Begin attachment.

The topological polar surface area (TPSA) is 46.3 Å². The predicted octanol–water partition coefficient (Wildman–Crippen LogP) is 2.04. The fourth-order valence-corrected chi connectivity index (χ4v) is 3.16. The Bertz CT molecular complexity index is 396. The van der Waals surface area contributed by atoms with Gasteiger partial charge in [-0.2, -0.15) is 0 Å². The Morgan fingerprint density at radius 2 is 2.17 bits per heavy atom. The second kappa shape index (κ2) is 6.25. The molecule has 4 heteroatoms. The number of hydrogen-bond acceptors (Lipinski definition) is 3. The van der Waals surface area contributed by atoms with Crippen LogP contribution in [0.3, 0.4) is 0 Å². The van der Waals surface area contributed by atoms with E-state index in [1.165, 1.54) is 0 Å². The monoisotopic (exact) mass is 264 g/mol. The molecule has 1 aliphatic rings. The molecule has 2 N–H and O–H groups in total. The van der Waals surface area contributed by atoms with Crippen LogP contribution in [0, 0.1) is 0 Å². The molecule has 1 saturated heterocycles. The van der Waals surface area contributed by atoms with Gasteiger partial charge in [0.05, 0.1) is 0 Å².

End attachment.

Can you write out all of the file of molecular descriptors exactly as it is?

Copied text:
The topological polar surface area (TPSA) is 46.3 Å². The predicted octanol–water partition coefficient (Wildman–Crippen LogP) is 2.04. The fourth-order valence-corrected chi connectivity index (χ4v) is 3.16. The Bertz CT molecular complexity index is 396. The van der Waals surface area contributed by atoms with Gasteiger partial charge in [-0.2, -0.15) is 0 Å². The Morgan fingerprint density at radius 2 is 2.17 bits per heavy atom. The second kappa shape index (κ2) is 6.25. The molecule has 4 heteroatoms. The number of hydrogen-bond acceptors (Lipinski definition) is 3. The van der Waals surface area contributed by atoms with Crippen LogP contribution in [0.3, 0.4) is 0 Å². The van der Waals surface area contributed by atoms with E-state index in [1.165, 1.54) is 0 Å². The monoisotopic (exact) mass is 264 g/mol. The molecule has 1 aliphatic rings. The molecule has 2 N–H and O–H groups in total. The van der Waals surface area contributed by atoms with Crippen LogP contribution in [0, 0.1) is 0 Å². The molecule has 1 saturated heterocycles. The van der Waals surface area contributed by atoms with Gasteiger partial charge in [0.05, 0.1) is 0 Å².